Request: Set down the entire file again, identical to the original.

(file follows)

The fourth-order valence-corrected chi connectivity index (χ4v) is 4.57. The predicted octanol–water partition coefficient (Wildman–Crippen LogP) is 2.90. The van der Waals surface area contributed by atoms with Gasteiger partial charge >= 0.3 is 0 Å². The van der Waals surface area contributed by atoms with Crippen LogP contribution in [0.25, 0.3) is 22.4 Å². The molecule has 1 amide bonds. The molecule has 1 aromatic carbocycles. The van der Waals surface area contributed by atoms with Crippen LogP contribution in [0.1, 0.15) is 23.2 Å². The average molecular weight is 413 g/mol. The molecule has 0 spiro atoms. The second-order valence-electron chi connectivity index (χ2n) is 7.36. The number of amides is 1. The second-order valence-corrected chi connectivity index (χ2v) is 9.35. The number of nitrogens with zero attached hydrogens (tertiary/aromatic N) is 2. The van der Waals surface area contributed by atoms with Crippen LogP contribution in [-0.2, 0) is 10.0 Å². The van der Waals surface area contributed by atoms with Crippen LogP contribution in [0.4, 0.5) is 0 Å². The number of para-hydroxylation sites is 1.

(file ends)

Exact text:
The fourth-order valence-corrected chi connectivity index (χ4v) is 4.57. The predicted octanol–water partition coefficient (Wildman–Crippen LogP) is 2.90. The van der Waals surface area contributed by atoms with Gasteiger partial charge >= 0.3 is 0 Å². The van der Waals surface area contributed by atoms with Crippen LogP contribution in [0.25, 0.3) is 22.4 Å². The molecule has 1 amide bonds. The molecule has 1 aromatic carbocycles. The van der Waals surface area contributed by atoms with Crippen LogP contribution in [0.1, 0.15) is 23.2 Å². The average molecular weight is 413 g/mol. The molecule has 0 spiro atoms. The second-order valence-electron chi connectivity index (χ2n) is 7.36. The number of amides is 1. The second-order valence-corrected chi connectivity index (χ2v) is 9.35. The number of nitrogens with zero attached hydrogens (tertiary/aromatic N) is 2. The van der Waals surface area contributed by atoms with Crippen LogP contribution in [-0.2, 0) is 10.0 Å². The van der Waals surface area contributed by atoms with Crippen LogP contribution in [0.4, 0.5) is 0 Å². The number of para-hydroxylation sites is 1.